Holidays are stressful. The pressure to make the most of the time available becomes too much. There’s always something else that could be done. What if it’s better, more fun, than the current activity? Life drips away. I give up, and sit in the café of the beautiful sunlit foyer of the Royal Museum and watch the people as they wander through. It’s more interesting than any exhibit. And more relevant. I’m tired of the Walk and long for normality.

Back in the B&B, having carried a puncture repair kit ever since the overtrousers were ripped on Bodmin Moor, I try to plug the hole in the left boot with superglue and positive thoughts, but only succeed in fusing the sole to the shower tray. I persist with the notion that it’s only proper that the boots I embarked with will carry me to the top, and am loath to contemplate replacing them. Of greater concern is the left shoulder which, even after a day without the pack, aches with every slightest movement. Motionless, I plan for the future.

The logical route northwards from Edinburgh would be to cross the Forth Bridge and head through the Cairngorns directly to Inverness. Perversely, I’m heading west, adding days to the journey, but in search of drama. For west are the mountains and the lochs and the monsters. The Scotland of myths and legends and romance. The heart swells as the allure of the city fades.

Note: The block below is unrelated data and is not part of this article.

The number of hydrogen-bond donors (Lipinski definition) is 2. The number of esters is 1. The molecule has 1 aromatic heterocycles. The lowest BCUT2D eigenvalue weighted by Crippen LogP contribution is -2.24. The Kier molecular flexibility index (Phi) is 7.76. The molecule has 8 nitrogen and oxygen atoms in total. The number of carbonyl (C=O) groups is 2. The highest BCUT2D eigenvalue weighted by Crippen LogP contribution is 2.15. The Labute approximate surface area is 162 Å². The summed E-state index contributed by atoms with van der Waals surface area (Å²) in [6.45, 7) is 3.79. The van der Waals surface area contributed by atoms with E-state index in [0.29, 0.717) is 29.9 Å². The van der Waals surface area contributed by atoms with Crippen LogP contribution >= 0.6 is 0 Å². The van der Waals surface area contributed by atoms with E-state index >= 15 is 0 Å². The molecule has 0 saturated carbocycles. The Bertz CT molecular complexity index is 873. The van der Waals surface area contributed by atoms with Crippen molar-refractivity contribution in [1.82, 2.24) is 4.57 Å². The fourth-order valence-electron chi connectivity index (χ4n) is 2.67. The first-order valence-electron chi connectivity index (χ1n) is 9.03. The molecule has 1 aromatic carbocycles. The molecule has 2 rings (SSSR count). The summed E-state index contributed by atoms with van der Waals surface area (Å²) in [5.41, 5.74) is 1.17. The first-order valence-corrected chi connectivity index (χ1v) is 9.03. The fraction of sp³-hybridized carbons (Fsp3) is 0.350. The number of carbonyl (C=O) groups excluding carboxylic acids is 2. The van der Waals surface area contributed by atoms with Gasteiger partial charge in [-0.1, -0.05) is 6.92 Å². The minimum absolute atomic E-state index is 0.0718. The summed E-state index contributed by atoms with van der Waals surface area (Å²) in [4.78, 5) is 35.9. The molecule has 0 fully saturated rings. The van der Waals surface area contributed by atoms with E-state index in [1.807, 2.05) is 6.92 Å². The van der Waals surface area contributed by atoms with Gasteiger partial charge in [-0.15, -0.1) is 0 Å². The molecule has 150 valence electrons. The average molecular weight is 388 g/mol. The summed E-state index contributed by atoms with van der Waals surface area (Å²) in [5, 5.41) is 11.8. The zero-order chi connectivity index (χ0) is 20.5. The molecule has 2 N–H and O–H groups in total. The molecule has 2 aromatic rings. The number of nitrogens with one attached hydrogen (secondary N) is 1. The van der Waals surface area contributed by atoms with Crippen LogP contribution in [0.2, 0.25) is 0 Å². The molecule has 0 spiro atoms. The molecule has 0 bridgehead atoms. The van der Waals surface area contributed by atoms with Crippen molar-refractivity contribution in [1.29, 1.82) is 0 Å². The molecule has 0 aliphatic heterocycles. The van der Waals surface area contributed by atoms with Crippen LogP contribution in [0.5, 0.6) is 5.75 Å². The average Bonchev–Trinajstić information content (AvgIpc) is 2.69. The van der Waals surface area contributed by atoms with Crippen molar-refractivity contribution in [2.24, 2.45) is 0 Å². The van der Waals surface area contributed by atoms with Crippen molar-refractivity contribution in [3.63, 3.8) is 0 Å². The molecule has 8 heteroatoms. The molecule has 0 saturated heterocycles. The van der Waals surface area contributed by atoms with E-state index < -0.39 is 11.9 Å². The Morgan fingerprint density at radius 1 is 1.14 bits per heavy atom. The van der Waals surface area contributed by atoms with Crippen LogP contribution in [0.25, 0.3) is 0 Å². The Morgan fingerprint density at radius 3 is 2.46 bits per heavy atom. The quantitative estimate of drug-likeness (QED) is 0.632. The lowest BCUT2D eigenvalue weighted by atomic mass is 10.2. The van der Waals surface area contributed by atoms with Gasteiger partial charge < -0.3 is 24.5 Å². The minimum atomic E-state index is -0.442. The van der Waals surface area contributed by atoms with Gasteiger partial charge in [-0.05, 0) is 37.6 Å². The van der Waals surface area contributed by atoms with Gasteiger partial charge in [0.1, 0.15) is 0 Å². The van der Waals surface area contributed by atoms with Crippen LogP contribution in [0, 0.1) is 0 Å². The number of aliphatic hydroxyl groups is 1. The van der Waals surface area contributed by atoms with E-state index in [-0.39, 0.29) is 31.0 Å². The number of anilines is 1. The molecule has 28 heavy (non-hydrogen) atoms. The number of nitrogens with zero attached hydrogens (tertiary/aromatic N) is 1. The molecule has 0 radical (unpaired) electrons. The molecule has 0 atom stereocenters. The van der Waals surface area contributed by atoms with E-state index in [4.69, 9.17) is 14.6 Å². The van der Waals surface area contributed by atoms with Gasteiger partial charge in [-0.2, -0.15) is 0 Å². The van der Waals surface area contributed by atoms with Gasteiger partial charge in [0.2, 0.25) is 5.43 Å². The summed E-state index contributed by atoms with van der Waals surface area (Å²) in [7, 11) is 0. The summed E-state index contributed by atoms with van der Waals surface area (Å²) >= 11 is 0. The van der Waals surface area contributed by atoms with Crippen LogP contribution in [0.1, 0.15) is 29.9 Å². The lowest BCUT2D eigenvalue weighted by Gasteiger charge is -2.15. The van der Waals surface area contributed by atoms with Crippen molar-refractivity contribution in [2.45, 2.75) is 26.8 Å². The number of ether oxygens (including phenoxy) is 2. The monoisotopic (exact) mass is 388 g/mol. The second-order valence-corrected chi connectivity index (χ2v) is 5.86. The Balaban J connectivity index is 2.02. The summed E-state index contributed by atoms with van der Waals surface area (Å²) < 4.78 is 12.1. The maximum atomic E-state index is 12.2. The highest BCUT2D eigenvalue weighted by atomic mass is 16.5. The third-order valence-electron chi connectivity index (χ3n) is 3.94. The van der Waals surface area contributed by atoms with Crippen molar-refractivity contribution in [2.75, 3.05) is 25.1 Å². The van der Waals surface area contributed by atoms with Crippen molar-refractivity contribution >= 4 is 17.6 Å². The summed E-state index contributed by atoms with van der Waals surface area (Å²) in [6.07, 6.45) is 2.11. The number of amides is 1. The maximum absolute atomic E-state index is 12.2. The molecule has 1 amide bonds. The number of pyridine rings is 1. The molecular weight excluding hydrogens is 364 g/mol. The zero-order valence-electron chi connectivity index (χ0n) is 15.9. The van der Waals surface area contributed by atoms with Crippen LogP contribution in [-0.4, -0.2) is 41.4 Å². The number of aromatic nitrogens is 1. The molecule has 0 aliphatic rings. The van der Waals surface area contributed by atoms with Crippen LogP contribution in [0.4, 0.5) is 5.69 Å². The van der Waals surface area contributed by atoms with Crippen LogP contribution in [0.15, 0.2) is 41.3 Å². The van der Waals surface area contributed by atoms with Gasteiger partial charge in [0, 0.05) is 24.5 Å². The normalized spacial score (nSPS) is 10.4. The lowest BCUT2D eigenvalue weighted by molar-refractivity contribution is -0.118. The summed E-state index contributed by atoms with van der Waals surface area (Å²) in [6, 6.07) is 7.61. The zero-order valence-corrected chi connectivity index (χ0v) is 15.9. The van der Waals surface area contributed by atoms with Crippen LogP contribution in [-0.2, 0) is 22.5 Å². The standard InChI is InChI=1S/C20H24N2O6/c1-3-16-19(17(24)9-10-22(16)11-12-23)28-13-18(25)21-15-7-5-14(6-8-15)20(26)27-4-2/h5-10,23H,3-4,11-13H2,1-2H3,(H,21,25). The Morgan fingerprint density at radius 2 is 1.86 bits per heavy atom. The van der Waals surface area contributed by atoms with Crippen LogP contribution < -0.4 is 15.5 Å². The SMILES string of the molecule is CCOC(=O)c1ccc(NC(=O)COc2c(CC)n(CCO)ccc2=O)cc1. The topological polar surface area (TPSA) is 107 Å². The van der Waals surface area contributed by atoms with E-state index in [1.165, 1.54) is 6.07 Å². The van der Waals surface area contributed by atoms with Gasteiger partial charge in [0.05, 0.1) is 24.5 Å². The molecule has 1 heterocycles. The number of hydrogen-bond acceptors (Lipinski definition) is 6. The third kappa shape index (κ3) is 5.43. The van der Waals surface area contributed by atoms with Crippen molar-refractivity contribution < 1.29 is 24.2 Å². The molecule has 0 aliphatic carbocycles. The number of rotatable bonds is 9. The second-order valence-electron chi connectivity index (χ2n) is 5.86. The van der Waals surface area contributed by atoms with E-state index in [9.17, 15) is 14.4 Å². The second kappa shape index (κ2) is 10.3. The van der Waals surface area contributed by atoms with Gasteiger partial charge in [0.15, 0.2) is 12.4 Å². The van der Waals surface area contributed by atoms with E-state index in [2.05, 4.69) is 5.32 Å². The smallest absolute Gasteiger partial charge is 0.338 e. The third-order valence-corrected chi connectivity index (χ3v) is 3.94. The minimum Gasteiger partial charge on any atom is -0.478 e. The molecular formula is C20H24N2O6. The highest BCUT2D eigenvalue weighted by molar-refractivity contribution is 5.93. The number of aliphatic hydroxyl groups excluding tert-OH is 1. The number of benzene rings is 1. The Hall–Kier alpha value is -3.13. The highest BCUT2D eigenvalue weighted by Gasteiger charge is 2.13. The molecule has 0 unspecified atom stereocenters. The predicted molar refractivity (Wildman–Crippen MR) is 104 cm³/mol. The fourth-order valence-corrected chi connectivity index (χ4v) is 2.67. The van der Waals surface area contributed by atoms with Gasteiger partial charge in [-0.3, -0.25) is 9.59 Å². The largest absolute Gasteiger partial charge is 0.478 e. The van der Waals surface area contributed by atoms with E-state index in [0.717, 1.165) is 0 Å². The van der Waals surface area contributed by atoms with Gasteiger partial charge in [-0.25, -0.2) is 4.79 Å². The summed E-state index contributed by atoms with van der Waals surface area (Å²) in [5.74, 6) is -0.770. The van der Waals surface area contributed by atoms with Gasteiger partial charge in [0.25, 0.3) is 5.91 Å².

Song of the day:

Don Cooper
“A Better Way”

It’s a job just livin’ in the city /
Tough breaks the only pay /
I spent many a year /
And too many tears /
Now it’s time to stop and say /
Surely there’s a better way /
Tomorrow looks as bad as yesterday

Day 42 : Peebles to Edinburgh

Sunday 25th February 2007

Distance Walked: 21.9 miles
Start Time: 9:04
End Time: 16:01
Elapsed Time: 6:57
Weather: Sopping wet
Distance walked so far: 820 miles

Weekly Audio Update: Dave on The Steve Show - Day 42

There’s a shop in Peebles that sells outdoor gear and, being in a bit of an outdoorsy mode at the moment, I popped in last night to look at all the kinds of things that I could be carrying, but aren’t. As I’ve progressed through this walk I’ve gradually become aware of the huge industry that is propped on man’s simple desire to experience nature from the comfort and safety of a Gore-Tex encased world. Yes, to a degree, I’m one of these people (there’s no doubting that I wouldn’t have got this far without my little black friend the GPS, or my light bouncy boots, or sleek sexy coat) but it seems that some are so obsessed with the gadgets and the gear that they forget that the intrinsic essence of a walk is the walking itself, and it’s slowly dawning on me that I’m pretty good at it, which is a pleasant surprise. As is the reaction of the woman in the shop when I tell her where I’m heading.

“Oh, you’re the first of the year!” she says “We always get them in, but never this early”